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March 17, 2010
How an Employer Calculates a Garnishment for an Employee

In a BLR webinar entitled ‘Payroll: How to Legally Handle Tax Levies and Garnishments’, attorney Clint Robison and attorney Amy Jensen explain how a garnishment can be calculated for an employee. Information provided below regarding maximum garnishments that are applicable to the employee’s earning is provided to the organization in which the employee works:

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  • Weekly earnings of $217.50 or less: No garnishment
  • Weekly earnings of $217.51 - $290: $$ Above $217.50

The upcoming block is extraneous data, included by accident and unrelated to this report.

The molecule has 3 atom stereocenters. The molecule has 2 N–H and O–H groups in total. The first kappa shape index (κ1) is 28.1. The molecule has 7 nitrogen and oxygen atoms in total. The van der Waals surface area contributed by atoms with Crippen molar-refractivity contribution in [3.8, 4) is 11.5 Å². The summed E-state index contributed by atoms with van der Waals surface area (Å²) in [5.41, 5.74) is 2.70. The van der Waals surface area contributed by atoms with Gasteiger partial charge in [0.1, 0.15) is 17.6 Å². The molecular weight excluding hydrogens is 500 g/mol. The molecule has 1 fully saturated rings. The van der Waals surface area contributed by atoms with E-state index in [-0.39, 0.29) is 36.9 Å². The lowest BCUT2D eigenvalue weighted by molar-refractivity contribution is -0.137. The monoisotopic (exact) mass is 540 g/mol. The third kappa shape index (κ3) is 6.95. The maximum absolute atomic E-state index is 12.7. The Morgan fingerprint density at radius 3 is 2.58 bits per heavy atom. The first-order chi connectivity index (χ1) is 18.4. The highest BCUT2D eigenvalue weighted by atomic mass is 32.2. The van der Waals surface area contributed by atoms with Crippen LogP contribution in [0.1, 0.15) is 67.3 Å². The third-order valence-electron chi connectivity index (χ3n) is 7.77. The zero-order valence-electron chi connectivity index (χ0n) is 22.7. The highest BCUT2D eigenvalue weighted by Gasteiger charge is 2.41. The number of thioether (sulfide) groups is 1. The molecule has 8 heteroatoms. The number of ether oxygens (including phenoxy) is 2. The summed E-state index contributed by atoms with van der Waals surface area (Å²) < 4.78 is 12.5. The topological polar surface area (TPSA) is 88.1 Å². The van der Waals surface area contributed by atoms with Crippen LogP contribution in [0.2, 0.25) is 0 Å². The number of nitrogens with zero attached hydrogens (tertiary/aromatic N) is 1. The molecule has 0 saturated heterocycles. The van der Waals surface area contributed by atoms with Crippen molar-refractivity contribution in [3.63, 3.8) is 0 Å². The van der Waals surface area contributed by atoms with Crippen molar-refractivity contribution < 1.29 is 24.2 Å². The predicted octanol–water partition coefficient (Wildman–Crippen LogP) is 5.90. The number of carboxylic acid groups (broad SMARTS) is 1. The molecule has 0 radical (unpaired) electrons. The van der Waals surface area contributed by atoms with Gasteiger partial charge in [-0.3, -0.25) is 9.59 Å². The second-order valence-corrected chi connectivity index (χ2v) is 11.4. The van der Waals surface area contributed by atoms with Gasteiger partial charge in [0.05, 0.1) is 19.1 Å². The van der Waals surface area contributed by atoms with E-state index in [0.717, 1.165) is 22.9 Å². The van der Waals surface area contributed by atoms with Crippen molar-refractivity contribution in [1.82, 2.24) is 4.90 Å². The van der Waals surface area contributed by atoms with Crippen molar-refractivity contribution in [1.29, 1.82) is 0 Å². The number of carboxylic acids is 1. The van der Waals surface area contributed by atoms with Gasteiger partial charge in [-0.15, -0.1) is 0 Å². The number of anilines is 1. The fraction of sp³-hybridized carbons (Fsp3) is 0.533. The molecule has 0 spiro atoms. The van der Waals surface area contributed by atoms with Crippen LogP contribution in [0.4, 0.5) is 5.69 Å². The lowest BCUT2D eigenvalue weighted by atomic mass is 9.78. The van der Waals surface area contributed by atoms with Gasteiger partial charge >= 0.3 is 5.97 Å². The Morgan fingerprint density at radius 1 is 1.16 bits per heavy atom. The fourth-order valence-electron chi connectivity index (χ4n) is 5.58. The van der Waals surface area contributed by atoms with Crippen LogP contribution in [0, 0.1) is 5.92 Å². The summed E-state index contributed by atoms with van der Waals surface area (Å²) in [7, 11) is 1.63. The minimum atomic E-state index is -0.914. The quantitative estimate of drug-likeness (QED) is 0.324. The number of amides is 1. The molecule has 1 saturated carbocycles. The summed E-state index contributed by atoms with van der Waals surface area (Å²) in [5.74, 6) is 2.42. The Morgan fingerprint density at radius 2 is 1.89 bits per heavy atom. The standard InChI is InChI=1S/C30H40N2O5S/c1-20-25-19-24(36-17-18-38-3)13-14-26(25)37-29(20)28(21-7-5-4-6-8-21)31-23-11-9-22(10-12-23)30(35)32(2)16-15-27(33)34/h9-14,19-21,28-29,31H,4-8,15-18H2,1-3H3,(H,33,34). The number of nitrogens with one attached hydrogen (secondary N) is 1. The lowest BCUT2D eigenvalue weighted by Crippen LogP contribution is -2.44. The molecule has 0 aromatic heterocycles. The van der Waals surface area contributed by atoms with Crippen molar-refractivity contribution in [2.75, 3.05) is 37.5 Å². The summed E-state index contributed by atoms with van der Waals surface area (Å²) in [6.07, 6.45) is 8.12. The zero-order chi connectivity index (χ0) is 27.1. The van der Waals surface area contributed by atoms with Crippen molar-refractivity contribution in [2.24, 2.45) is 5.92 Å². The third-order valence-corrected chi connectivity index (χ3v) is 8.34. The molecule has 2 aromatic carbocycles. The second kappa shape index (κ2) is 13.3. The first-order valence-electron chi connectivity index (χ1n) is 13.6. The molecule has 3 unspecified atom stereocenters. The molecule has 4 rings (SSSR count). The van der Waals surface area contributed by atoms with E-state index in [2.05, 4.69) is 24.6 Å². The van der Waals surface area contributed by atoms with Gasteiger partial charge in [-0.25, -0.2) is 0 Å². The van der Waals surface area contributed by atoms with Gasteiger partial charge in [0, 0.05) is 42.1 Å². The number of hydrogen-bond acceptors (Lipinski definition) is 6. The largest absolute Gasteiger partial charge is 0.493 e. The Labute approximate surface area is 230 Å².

• Weekly earnings of $290 or more: Max 25%

These maximum garnishments guidelines are then applied to the employee’s earnings. For example, if an employee’s earnings for the week are $263. The employer takes the required deductions and the disposable earning which remains is $233. Since only the amount over $217.50 may be garnished, where the disposable earnings are $290 or less, $15.50 may be garnished.

In another example, if an employee’s earnings for the week are $402, the employer takes the required deductions and the disposable earning which remain is $368. Since the disposable earnings for the week exceed $290, the garnishment is calculated as follows: 25% x $368 = $92 garnishment.

Clint Robison is a partner in the Los Angeles office of Hinshaw & Culbertson, one of the largest and oldest law firms in the country. He can be reached at Amy Jensen is a senior employment attorney in the firm's Los Angeles office and she can be reached at

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